Variety pack beer is a celebration of the wide diversity of lagers, ales and everything else you love in the beer world. When you buy a variety pack, you can expect to find a selection of different beers catering to different preferences and vibes. If the variety pack is coming from a single brewery, you can expect them to put their best foot forward, attempting to lure you into loyalty with their finest selections. Variety pack beer is ideal for avoiding options paralysis — if you can’t choose one type of beer to fit the mood, try a variety pack to give yourself options. Next time, the choice may be a lot easier.
As a wise man once said, life is like a variety pack of beer: you never know what you’re gonna get. Variety pack beer will include a selection of different flavors and styles to suit different tastes. You may get a variety pack of different beers from a single brewery, in which case they’re likely to put forth all of their best moves. Or you may get a pack with different brands. Either way, your variety pack may stick to the same theme (all lagers, for instance) or may take you on a journey from one end of your taste buds to the other, featuring everything from IPAs to wheat beer and fruit beers to red ale.
Because it’s a variety pack, the alcohol by volume (ABV) level will vary among different beers. On average, beer has about 5% ABV. If your variety pack contained an India Pale Ale, that beer would have around 6% to 7% ABV — or even more if it’s a smaller craft beer. A stout might contain between 7% and 8% ABV. A good red ale will place you in the 4% to 6% range, and a wheat beer will likely be on the lower end with 2.5% to 5%. The good news is you’ll have a lot to choose from.
Variety pack beers open the door to a multitude of different food pairings. The options are almost endless, so let’s focus on some of the most common beers you might find in a variety pack. If you pull out a light lager, try pairing it with standard fares like salads, burgers and spicy food. Spicy food will also go well with wheat beers, as will fruity desserts. An India pale ale (IPA) is great for pairing with Mexican food and other meat-heavy dishes like barbeque and steak. If an amber ale makes an appearance, try fried food, pizza and/or smoked pork. Dark lagers go down well with stews, burgers and pizza. Brown ales are fantastic with fish and sushi, as well as with sausage.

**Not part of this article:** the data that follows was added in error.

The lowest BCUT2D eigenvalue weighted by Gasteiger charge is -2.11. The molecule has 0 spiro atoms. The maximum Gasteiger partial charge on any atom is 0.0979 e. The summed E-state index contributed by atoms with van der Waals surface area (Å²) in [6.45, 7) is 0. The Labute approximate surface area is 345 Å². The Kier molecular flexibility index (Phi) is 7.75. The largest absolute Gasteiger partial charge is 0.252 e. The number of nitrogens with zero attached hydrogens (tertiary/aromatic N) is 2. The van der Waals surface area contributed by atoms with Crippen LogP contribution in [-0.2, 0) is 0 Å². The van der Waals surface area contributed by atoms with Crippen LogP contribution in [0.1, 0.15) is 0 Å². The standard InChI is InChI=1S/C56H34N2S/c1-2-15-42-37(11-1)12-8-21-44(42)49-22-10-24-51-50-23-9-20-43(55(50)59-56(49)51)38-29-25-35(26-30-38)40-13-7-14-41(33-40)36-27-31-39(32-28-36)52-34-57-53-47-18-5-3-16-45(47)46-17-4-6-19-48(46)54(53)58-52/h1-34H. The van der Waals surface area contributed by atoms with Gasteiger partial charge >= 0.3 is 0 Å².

If you’re looking for a catch-all glass, go for the American pint glass. Pretty much every beer in your variety pack will work well with it. If you’re drinking an India pale ale or brown ale, switch to the Imperial pint glass. A tulip glass goes well with Belgian strong and dark ales. A Pilsner glass goes well with Pilsners (oh, the shock!) and Vienna lagers. Dubbel, stouts and Belgian IPA likes to live in a goblet or stout, while a stange is exceptional for Kolsch, lambics and bocks. If you’re looking at a sour beer, see if you’ve got a teku glass laying around. And of course, don’t drink an Oktoberfest beer without your trusty glass boot.
Variety pack beers come in all different shapes, sizes and calorie/carb counts, so it’s difficult to pin down exactly how much you’re going to consume. For the sake of simplicity, know that an average 12 oz. serving of beer contains about 150 calories and 13 grams of carbs. A stout might contains 125 calories and 10 grams of carbs; an India pale ale about 240 calories and 27 grams of carbs. Witbier hovers around 147 calories and 12 grams of carbs, while red ale contains about 143 calories and 8.5 grams of carbs.